The makers of HomeKit-compatible door locks will have the option to store home, office, and hotel keys in the iPhone and Apple Watch’s Wallet app, allowing users to unlock doors by holding their devices near a door lock. The feature appears similar to the way you can unlock the doors of some car models that was introduced with iOS 14, which requires you to hold your iPhone or Apple Watch close to the lock to unlock the door. Apple has also said that, like car Keys and Transit Passes, home, office, and hotel keys will work in Power Reserve Mode when your battery is otherwise too low to operate your iPhone, and keys will be shareable, so you can let people into your home when you aren’t available.
As of the publication of this story, keys aren’t available from lock manufacturers yet, so I haven’t been able to try the feature. However, I did review the Level Touch smart lock late last year, which came with a card the size of a credit card that could be used to unlock the device. The card is convenient if your wallet is more accessible than your iPhone. Still, I imagine that having the option to simply hold your iPhone or Apple Watch up to your door to unlock it will be even more convenient than using a dedicated card.
Siri is getting a HomeKit-related update this fall too. Apple’s digital assistant will be able to handle time-based requests like “Turn the lights off in 5 minutes.” What happens behind the scenes is that Siri creates a simple Home automation that you can see in the Automations tab of the Home app and the the Automations section of Shortcuts after you’ve created one. After the automations run, they’re deleted.
These are very simple automations, but it’s exciting to Apple moving in the direction of allowing users to create automations verbally, even if they are transient in nature. I’d love to see this expanded to more complex requests like “Play a notification sound if someone is at my door in the next hour.”
Siri is also coming to third-party HomeKit devices, although as of publication, no devices are available for testing. The way Apple has said it will work, though, is that the request will be routed from the third-party device to a HomePod for execution, so your voice data won’t leave your local HomeKit/Siri environment.
On the entertainment and audio side of things, tvOS, AirPods, and HomePods are adding a grab bag of functionality too. On tvOS, there will be new aerial screensavers for the Grand Canyon, Iceland, Patagonia, Scotland, and Yosemite. Logging into apps and services on the Apple TV will get easier this fall, too, with support for Face ID and Touch ID.
tvOS is also adding new ways to recommend content. If you have profiles set up for multiple family members on your Apple TV, you’ll also see a little button between rows of content in the TV app. Select it, and you can add as many of the profiles as you’d like to create a row of ‘For All of You’ recommendations.
Shared With You is another feature that spans multiple Apple services, consolidating links to content it finds in the Messages app. Apple said that this feature will work with the Apple TV’s TV app, but so far, I’ve only seen Shared With You suggestions in the TV app on my iPhone and iPad, even though the setting appears on my Apple TV, and I enabled the feature.
AirPods and HomePods are being integrated more deeply with the Apple TV too. The Apple TV is gaining the same sort of smart audio routing that you’ve seen on iPhones, iPads, and Macs. When the Apple TV senses a nearby pair of AirPods, it offers to connect to them with a press of the TV button on the Siri Remote.
The Apple TV is also adding support for Spatial Audio playback via AirPods Pro and AirPods Max. The feature widens the sound stage of the video you’re watching using the gyroscope and accelerometer to determine where your TV is located. If you get up and walk away, the directional effect is disengaged. I rarely watch TV with headphones, but in my limited testing with AirPods Pro and AirPods Max, both sounded great while watching movies and TV shows.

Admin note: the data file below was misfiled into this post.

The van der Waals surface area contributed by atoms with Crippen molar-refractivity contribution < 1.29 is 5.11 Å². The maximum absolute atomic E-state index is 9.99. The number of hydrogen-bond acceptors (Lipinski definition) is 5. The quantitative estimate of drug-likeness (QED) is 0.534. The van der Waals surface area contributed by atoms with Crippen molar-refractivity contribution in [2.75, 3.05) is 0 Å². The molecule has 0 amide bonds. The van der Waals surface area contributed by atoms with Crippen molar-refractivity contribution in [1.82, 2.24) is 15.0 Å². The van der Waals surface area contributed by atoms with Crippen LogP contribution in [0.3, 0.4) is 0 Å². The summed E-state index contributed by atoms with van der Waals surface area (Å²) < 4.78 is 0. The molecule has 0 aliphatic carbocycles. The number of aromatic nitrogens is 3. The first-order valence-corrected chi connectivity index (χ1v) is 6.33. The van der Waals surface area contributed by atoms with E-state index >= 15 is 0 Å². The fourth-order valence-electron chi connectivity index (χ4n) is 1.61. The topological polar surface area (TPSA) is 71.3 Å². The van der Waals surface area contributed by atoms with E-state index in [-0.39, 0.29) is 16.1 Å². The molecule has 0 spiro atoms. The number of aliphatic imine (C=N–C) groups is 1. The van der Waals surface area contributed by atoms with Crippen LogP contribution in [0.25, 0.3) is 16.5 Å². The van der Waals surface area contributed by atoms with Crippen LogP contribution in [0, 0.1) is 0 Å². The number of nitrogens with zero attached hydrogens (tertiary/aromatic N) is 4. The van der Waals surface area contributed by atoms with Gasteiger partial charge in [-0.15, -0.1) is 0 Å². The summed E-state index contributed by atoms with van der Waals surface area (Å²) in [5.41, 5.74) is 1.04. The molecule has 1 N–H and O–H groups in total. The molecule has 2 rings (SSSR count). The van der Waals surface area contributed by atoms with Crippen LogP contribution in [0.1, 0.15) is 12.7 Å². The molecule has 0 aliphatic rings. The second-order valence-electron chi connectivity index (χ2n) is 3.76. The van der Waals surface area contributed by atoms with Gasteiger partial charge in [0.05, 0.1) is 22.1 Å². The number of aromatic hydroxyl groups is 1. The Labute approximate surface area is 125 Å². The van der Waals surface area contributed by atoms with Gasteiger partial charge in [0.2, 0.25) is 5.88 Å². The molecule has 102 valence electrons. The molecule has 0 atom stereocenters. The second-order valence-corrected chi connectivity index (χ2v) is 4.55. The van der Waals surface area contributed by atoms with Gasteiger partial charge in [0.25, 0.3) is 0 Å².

The update to tvOS will also allow two HomePod minis to act as a dedicated stereo pair for audio playback when coupled with an Apple TV 4K. This isn’t something I’ve tried because I don’t have an Apple TV 4K, but it promises to make using the HomePod mini with the Apple TV easier than pairing them temporarily, which is something I’ve done occasionally with my Apple TV HD in the past.
The HomePod paired with an Apple TV 4K is slated to get Dolby Atmos support, and both HomePods are expected to gain lossless audio playback this fall. The latest HomePod beta does not include a toggle for lossless streaming in the HomePod and some users have not seen the Dolby Atmos option yet. Although I don’t have an Apple TV with Dolby Atmos support, I hope the lossless option is re-enabled soon because it would be an excellent addition to my stereo pair of original HomePods.
The main feature that’s missing in action that I haven’t mentioned yet is SharePlay, which Apple has said won’t be included in the initial release of its OS updates. The feature, which allows multiple users to do things like watch a movie or listen to music together in sync, has been delayed. When it’s released, though, Apple has said it will work with the Apple TV via the device’s Control Center UI.
Also missing From HomeKit is Matter (formally called Thread), the open-source technology that promises to make smart home devices from multiple companies work better together on platforms like HomeKit. The industry group developing the Matter standard and SDK has said that it will be available sometime in 2022.
It’s taken quite a while, but the Apple TV is finally becoming the entertainment and home control hub I’ve always wanted it to be. The emphasis on apps has been de-emphasized, and instead, Apple is building aspects of the Home app’s functionality into different parts of tvOS where it makes sense to access it. The update also brings new purpose to the HomePod as an Apple TV companion. Although I still wish the original HomePod hadn’t been discontinued, integrating it and the mini more tightly with the Apple TV is a nice addition to both smart speakers.
However, what I’ve found most useful day-to-day is the deeper integration between HomeKit cameras and the Apple TV. tvOS 15 includes a collection of new features and refinements of existing functionality that makes accessing my cameras fast and simple to the degree that I no longer find myself digging in my pocket for my iPhone to view them. Instead, with a couple of button presses and a swipe or two of the Siri Remote, I can quickly see who is at the door and what is happening. It’s an intuitive design that makes the cameras feel like a natural extension of the Apple TV.